Breaking the brake: targeting the immunosuppressive cells to optimize immunotherapy of cancer

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Marco C. Merlano
Andrea Abbona
Ornella Garrone

Abstract

Introduction: Immune suppression is a physiological phenomenon resulting from the cooperation of many actors, both humoral and cellular, which continuously interplay each other leading to the impairment of immune response. Immune suppression is necessary to avoid tissue damages and, ultimately, life-threatening situations which could be induced by the maintenance over time of the immune response. Unfortunately, during neoplastic disease, immune suppression favors tumor progression. Cell mediated immune suppression: Immune response starts with the antigens recognition by APCs, their presentation to naïve T-cells and the reactive T-cells generation. Tumor has profound influence on the DCs maturation, and immature or partially matured DCs are largely represented in most tumors and mediate immune suppression. A second key-point leading to the impairment of the immune response is the capability of effector T cells to cross the vascular endothelium to reach their targets. Thus, endothelial cells may represent powerful mediators of immune suppression, selecting the populations of cells which can cross the barrier and preventing homing, or directly killing those that must be stopped. The third and most important area of immune-suppression is the local tumor microenvironment (TME) where the plasticity of immune cells and stromal cells allows the polarization toward a Th2 response. Indeed, tumor cells may directly secrete immune suppressive cytokines and chemokines prone to impair immune attack. In addition, the persistence of inflammation changes in the TME, such as pH modification and hypoxia, may impair the activity of effector T cells, both directly and indirectly. Targeting of immunosuppressive cells: There are two main opportunities to target immunosuppressive cells. It is possible target specific cell lines directly using classic anticancer drugs. For example cyclophosphamide and gemcitabine, can directly target Treg and MDSC respectively.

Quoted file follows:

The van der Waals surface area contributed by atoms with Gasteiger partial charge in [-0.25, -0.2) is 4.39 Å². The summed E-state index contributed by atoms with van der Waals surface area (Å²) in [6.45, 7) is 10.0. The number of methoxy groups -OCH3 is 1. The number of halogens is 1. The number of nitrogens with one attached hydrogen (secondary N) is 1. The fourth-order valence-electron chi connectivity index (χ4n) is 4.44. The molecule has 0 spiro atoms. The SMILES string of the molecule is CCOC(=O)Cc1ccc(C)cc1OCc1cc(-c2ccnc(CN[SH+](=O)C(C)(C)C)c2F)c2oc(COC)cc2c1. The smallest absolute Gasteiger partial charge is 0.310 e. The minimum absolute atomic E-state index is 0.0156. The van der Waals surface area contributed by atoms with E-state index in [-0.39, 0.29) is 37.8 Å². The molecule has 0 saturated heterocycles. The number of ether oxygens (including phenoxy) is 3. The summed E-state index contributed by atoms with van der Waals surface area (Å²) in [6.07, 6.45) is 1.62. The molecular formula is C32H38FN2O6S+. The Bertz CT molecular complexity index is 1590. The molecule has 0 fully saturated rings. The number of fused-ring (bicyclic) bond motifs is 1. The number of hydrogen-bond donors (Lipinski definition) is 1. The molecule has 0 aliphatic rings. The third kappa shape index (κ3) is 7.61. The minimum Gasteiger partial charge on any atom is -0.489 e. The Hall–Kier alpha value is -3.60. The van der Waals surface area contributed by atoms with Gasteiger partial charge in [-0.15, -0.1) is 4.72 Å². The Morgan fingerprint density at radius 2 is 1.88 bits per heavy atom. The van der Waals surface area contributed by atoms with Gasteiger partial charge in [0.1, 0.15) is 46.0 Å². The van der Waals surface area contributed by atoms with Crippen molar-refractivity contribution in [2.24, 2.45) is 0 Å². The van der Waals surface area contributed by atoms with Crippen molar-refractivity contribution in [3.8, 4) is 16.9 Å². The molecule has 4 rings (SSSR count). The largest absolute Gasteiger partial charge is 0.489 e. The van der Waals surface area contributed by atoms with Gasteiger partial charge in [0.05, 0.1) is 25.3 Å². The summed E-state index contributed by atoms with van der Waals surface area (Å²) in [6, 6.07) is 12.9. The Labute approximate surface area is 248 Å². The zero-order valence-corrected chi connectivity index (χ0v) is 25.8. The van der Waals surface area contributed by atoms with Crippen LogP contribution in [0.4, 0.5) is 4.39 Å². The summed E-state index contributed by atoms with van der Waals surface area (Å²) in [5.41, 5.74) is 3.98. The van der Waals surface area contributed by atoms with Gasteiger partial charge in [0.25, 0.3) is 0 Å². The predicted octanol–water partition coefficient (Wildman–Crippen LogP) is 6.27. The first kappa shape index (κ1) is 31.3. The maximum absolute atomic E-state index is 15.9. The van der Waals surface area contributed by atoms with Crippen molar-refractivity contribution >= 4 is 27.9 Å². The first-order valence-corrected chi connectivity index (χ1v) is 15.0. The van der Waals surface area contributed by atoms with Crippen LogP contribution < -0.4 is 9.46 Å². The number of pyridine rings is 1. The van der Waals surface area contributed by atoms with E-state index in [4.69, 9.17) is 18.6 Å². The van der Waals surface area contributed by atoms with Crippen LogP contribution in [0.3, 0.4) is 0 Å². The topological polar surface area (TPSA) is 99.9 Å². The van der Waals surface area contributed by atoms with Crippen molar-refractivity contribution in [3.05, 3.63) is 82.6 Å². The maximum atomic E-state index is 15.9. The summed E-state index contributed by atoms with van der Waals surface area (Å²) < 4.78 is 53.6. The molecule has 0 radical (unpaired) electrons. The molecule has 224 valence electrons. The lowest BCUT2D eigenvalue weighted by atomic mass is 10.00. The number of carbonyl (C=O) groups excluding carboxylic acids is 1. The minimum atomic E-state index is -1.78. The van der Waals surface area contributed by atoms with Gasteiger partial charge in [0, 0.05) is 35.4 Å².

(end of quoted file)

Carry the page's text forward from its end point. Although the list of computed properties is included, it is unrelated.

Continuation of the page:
It is also possible to exploit the plasticity of immune cells to reprogram them towards a Th1 response. For example, inhibition of PD-1/PD-L1 axis prevents Tregs (iTregs) induction leading to the reduction of this population into the TME. Translational data on targeting immunosuppressive cells will be discussed.

Article Details

Section
Section 1: Immunogenicity / Biomarker